by Megan Sweas
After visiting a slum in Delhi, India with a young evangelical woman from Georgia, a friend and I got into a discussion about Americans working in the developing world. “Maybe I just don't like NGOs,” he said, convinced that the efforts of not just evangelicals but all Westerners are tainted by a sense of cultural superiority.
After our India trip, I returned home to find an explosion of articles about Kony 2012, the flashy campaign to mobilize the world around capturing the infamous leader of the Lord's Resistance Army. Plenty of articles have expounded on the power of technology and celebrity to win supporters for humanitarian causes. Others have disparaged the campaign's creator, Jason Russell, for simplifying the facts so much that the media components of his project distort reality.
Another set of article addresses question that my friend and I had in India: What is the role of Westerners who want to help tackle injustice overseas? Particularly noteworthy is Teju Cole's article, “The White Savior Industrial Complex,” in the Atlantic. Due to their complexity, Africa's social ills defy easy intervention, Cole explains.
Overlooked, though, is the word “savior,” with its clear religious connotations. The media discussion could be served by unpacking the religious motivations for many Americans' overseas service. In connection with the story, little if any coverage has highlighted the relationship between Americans working abroad today, the history of missionary colonialism and the present-day evangelism behind the concerns voiced by many Africans about Kony 2012.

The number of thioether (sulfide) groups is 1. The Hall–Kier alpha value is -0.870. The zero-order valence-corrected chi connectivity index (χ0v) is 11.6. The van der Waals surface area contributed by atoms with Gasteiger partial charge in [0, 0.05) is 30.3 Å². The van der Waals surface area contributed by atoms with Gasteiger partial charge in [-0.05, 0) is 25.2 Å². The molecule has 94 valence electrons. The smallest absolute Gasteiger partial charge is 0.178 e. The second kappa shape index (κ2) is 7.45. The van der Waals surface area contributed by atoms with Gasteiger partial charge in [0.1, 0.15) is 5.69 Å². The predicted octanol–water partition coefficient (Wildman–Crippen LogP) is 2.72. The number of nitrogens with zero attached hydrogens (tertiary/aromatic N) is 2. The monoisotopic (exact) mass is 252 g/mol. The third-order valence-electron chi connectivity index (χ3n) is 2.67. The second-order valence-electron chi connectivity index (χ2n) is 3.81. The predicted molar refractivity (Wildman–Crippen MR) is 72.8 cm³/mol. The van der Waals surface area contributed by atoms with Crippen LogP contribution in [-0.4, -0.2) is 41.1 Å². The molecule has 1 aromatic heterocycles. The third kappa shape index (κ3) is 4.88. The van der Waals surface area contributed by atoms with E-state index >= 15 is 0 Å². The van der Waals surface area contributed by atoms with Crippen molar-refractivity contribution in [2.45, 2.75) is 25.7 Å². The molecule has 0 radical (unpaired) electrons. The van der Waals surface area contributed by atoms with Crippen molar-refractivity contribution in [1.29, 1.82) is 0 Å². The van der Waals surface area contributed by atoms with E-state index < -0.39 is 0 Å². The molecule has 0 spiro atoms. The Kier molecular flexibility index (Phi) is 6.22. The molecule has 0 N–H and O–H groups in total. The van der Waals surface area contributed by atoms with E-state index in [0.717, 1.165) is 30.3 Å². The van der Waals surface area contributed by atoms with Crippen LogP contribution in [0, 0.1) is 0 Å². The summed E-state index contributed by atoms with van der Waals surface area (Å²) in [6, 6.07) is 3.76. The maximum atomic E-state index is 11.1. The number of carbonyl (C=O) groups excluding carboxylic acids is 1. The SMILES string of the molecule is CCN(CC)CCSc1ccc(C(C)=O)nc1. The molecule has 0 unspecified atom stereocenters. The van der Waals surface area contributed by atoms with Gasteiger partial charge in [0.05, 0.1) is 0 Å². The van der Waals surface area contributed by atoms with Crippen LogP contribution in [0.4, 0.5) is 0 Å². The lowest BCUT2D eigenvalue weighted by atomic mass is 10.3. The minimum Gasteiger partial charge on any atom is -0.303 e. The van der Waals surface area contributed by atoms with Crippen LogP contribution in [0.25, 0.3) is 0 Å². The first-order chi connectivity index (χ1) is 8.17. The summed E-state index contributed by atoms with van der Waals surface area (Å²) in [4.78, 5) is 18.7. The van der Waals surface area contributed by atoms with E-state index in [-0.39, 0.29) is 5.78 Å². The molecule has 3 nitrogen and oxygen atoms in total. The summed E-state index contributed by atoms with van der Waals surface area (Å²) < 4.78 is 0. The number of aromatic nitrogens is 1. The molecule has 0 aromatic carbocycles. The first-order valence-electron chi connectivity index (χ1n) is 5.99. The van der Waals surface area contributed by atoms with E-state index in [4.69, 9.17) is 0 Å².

Invisible Children, Jason Russell's organization, is a good case-study for this issue. Russell is an evangelical, but he frames his work as secular in order to attract wider support. The Los Angeles Times mentions only in the last sentence of a story on Russell's mental breakdown that his parents run a Christian theater group. Right Wing Watch and an atheist blogger have written about Russell's faith, but both these groups want to disparage evangelical Christianity rather than reflect critically the relationship between overseas service and saving souls.
It's important not to restrict the conversation to American evangelism. As my friend observed, NGOs, religious or not, can carry with them a sense cultural imperialism left over from missionary days. We think secular activism is on the opposite end of the spectrum from evangelical mission work, but from a global perspective, they're not so far apart. From an interfaith point of view, it may be a hopeful sign to see George Clooney linking up with Pat Robertson, but such a partnership may also show that liberal secular Americans are just as “evangelical” in spreading their worldview as many Christians.
At the same time, it's also important not to dismiss all faith-based work as paternalistic or proselytizing, especially since many Africans, Indians and other formerly colonized peoples long ago embraced Christianity and made it their own. Though Kenyan intellectual Binyavanga Wainaina is critical of foreign aid, a few years ago he told Krista Tippett, host of “On Being,” that he supports the work of religious groups, especially the Roman Catholic Church, “because you have a very long relationship with people and you understand their value.”
Reporters writing about Kony 2012 and American service overseas would be served well by revisiting the 2009 interview with Wainaina, which delves into religion in the second half. Also check out Wainaina's satirical essay, “How to Write about Africa.”
There are a lot of religion angles in the Kony 2012 controversy that remain ripe for exploration. But as my classmates and I learned in India, it's critical to seek out non-Western voices to understand global issues completely.
Megan Sweas is an Annenberg Fellow studying the intersection of religion and politics in USC's Specialized Journalism program. She previously covered political and social issues as associate editor of U.S. Catholic magazine, where she also managed the website. After graduating from the Medill School of Journalism at Northwestern University, she spent a volunteer year at Free Spirit Media, a non-profit youth media organization on Chicago's West Side.